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    HomeFood & DrinkLos Angeles LGBT Center is Opening Liberation Coffee House

    Los Angeles LGBT Center is Opening Liberation Coffee House

    The Los Angeles LGBT Center announced the grand opening of Liberation Coffee House this coming Monday, August 17. The new 1,600-square-foot retail coffee shop is located at the Center’s Anita May Rosenstein Campus, 6725 Santa Monica Boulevard.

    The community space will be operated and staffed by graduates of the organization’s intergenerational Culinary Arts program, a three-month training program launched in 2019 to prepare LGBTQ youth and seniors from the Center for employment in the restaurant and hospitality industries. Revenue from this unique social enterprise will be reinvested into the Center’s life-changing and life-saving programs and services.

    “When many nonprofits have closed as a result of COVID-19, the Los Angeles LGBT Center has persevered,” said Center CEO Lorri L. Jean. “Not only have we continued to provide vital services as first-responders on the front lines, but we have also developed new programs in response to the pandemic—and we never skipped a beat in completing our long-planned café,”

    “Connecting community is at the heart of the Center, and we couldn’t be more excited about this moment of progress,” she added. “We are opening with less fanfare than we had imagined and shifting how the Liberation Coffee House will operate during the pandemic, but the heart and soul of this incredible social enterprise is happening just as we dreamed: connecting LGBTQ seniors and youth to work together in creating delicious food and drink for our entire community. We invite everyone to come and enjoy a taste of Liberation!”

    Liberation House – 1971 via The Los Angeles Conservancy

    The word “liberation” shares a special connection with the LGBT community. During the movement’s early years, activists demanded “gay liberation.” In 1971 the Center, known then as the Gay Community Services Center, opened its first “Liberation House” in Los Angeles, providing room and board for $1.50 a day for homeless LGBTQ youth and adults. It was the nation’s first facility of its kind. By 1972, six Liberation Houses were open throughout Los Angeles.

    A photograph of the 1971 Liberation House is part of the collection of enlarged black-and-white historical Center photographs adorning the walls throughout the café.

    “It’s liberation for a new generation at the Center,” said Center Director of Culinary Training and Operations Nick Panepinto. “We’re opening an LGBTQ space where everyone is welcome while, at the same time, expanding the opportunities for our LGBTQ seniors and youth who are part of the Culinary Arts program. Our program’s students are already using our state-of-the-art commercial kitchen at the Campus to prepare hundreds of meals a day for the Center’s clients. Now, through Liberation Coffee House, we can provide expanded training and permanent employment opportunities to program graduates—all while preparing delicious food and beverages for everyone to enjoy.”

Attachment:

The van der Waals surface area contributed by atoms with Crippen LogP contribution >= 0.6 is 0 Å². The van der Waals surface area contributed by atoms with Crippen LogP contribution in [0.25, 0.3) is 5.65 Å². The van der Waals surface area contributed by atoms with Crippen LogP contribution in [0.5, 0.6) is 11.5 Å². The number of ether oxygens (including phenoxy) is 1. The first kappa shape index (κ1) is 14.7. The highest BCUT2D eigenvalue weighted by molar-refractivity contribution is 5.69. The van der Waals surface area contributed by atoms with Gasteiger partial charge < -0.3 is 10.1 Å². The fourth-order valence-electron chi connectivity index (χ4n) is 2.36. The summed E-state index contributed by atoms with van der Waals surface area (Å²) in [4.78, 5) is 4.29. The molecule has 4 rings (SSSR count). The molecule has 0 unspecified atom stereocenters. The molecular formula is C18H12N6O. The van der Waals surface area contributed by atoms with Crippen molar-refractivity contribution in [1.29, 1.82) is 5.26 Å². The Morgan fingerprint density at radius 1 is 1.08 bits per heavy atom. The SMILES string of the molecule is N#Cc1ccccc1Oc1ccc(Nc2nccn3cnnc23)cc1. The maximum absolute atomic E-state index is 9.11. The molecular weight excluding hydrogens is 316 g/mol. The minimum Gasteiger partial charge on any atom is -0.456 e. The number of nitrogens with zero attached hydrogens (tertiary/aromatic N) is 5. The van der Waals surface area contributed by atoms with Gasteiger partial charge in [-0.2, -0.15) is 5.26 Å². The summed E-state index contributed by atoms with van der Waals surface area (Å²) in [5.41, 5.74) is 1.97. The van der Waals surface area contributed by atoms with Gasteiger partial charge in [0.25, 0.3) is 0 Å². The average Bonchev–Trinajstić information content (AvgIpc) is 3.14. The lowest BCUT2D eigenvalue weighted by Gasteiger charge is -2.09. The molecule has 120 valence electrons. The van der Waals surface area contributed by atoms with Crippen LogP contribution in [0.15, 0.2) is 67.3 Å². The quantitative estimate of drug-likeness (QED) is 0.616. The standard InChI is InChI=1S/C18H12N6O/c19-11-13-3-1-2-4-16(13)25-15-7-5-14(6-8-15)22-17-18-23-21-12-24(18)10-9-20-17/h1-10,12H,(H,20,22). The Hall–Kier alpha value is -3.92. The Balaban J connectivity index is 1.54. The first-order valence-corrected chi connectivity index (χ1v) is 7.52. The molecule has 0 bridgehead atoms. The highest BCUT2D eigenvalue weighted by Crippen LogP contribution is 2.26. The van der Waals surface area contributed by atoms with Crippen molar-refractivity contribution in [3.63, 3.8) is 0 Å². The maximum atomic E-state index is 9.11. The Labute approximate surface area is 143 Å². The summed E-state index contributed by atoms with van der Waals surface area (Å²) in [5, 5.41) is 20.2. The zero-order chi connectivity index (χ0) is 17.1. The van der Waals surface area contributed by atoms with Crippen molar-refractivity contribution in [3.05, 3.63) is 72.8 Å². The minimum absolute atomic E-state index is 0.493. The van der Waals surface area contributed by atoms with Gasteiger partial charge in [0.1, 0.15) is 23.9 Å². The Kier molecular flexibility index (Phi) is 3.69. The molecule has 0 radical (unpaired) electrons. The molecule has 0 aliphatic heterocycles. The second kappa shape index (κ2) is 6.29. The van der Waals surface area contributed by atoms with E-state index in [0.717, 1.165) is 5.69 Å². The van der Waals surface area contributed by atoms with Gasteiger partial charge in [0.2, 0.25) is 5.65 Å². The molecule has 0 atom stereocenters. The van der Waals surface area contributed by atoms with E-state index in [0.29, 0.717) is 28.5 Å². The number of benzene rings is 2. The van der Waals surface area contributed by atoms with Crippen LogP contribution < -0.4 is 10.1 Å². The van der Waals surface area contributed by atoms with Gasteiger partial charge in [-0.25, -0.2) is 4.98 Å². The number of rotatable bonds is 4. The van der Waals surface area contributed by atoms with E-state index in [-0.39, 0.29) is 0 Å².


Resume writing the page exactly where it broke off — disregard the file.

In addition to serving Verve Coffee, Rishi Tea, and pastries by locally-owned Bakers Kneaded, the café will sell grab-and-go salads, sandwiches, flatbreads, and other gourmet food items made entirely by Culinary Arts students.

    “It’s all been very intentional—from our partners and the products we’re serving to the design of the space and staff that we’re hiring—to foster pride, passion, and warmth in this community-driven space,” said Center Manager of Café and Catering Erin Muscatelli. “It’s a really good way to introduce the Center to the outside community who might not know a lot about us.”

    A celebration of the LGBTQ community in Los Angeles also inspired the design choices of the Liberation Coffee House. The interior palette of red, orange, yellow and green—which represent life, healing, sunlight, and nature, respectively, as part of the LGBTQ Pride flag—reference the positive, optimistic, and free spirit of the LGBTQ community and Los Angeles. A series of overlapping shear fabric panels hung along the café’s floor-to-ceiling windows create a gradient of color reminiscent of California’s spectacular sunsets.

    “The café’s interior space was inspired by artist Keith Haring whose vivid colors and simple lines evoke energy and life. Building on this framework, the soft-curved architectural elements of the café’s walls and furnishing represent the notion of fluidity,” said architect and designer Oonagh Ryan at ORA. “The Center’s brief was to create a space that is welcoming to all, and our response was to create a flexible space that is fun, approachable, and accommodating to a variety of uses. We very much enjoyed our collaboration with the Center to make this project come to life, and we wish the very best to them and Liberation Coffee House.”

    While the day‐to‐day use is a retail coffee shop, Liberation Coffee House’s agile space layout can be reconfigured quickly to accommodate gallery openings, meetings, lectures, celebrations, networking mixers, and other community events.

    Liberation Coffee House will be open Monday through Friday from 7:30 a.m.–2:30 p.m. Hours of operation may change based on city and county mandates pertaining to the COVID-19 pandemic. Safety precautions in accordance with all COVID-19 regulations have been implemented, including the installation of plexiglass windows at the ordering counter; availability of hand sanitizers and disinfecting wipes; cashless payments by way of credit and debit cards; and the closure of indoor seating. Social distancing and face coverings will be enforced for all café team members and customers.

    For the latest news about Liberation Coffee House, visit www.liberationcoffee.org.

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